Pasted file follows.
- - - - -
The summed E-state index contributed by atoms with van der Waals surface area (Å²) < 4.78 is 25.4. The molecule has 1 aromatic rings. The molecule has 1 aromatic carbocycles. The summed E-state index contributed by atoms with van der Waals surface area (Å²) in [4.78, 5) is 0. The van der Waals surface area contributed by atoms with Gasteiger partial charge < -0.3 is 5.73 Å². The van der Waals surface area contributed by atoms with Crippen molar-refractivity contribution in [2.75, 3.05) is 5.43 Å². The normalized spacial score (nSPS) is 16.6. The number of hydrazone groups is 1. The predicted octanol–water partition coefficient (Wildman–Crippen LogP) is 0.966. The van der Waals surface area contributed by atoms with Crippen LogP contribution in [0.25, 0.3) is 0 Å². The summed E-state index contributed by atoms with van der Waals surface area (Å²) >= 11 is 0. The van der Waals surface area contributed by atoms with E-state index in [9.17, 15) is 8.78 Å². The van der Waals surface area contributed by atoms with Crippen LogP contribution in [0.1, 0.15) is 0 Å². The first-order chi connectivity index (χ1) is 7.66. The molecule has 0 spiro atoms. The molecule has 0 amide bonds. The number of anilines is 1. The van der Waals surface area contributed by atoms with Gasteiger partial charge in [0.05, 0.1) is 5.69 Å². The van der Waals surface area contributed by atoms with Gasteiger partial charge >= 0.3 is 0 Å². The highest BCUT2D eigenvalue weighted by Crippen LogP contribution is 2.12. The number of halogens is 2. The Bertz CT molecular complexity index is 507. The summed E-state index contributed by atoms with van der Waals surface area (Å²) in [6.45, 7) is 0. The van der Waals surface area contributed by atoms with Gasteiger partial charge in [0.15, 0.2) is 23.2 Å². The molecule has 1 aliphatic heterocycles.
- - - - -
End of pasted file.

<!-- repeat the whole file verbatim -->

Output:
The summed E-state index contributed by atoms with van der Waals surface area (Å²) < 4.78 is 25.4. The molecule has 1 aromatic rings. The molecule has 1 aromatic carbocycles. The summed E-state index contributed by atoms with van der Waals surface area (Å²) in [4.78, 5) is 0. The van der Waals surface area contributed by atoms with Gasteiger partial charge < -0.3 is 5.73 Å². The van der Waals surface area contributed by atoms with Crippen molar-refractivity contribution in [2.75, 3.05) is 5.43 Å². The normalized spacial score (nSPS) is 16.6. The number of hydrazone groups is 1. The predicted octanol–water partition coefficient (Wildman–Crippen LogP) is 0.966. The van der Waals surface area contributed by atoms with Crippen LogP contribution in [0.25, 0.3) is 0 Å². The summed E-state index contributed by atoms with van der Waals surface area (Å²) >= 11 is 0. The van der Waals surface area contributed by atoms with E-state index in [9.17, 15) is 8.78 Å². The van der Waals surface area contributed by atoms with Crippen LogP contribution in [0.1, 0.15) is 0 Å². The first-order chi connectivity index (χ1) is 7.66. The molecule has 0 spiro atoms. The molecule has 0 amide bonds. The number of anilines is 1. The van der Waals surface area contributed by atoms with Gasteiger partial charge in [0.05, 0.1) is 5.69 Å². The van der Waals surface area contributed by atoms with Gasteiger partial charge >= 0.3 is 0 Å². The highest BCUT2D eigenvalue weighted by Crippen LogP contribution is 2.12. The number of halogens is 2. The Bertz CT molecular complexity index is 507. The summed E-state index contributed by atoms with van der Waals surface area (Å²) in [6.45, 7) is 0. The van der Waals surface area contributed by atoms with Gasteiger partial charge in [0.15, 0.2) is 23.2 Å². The molecule has 1 aliphatic heterocycles.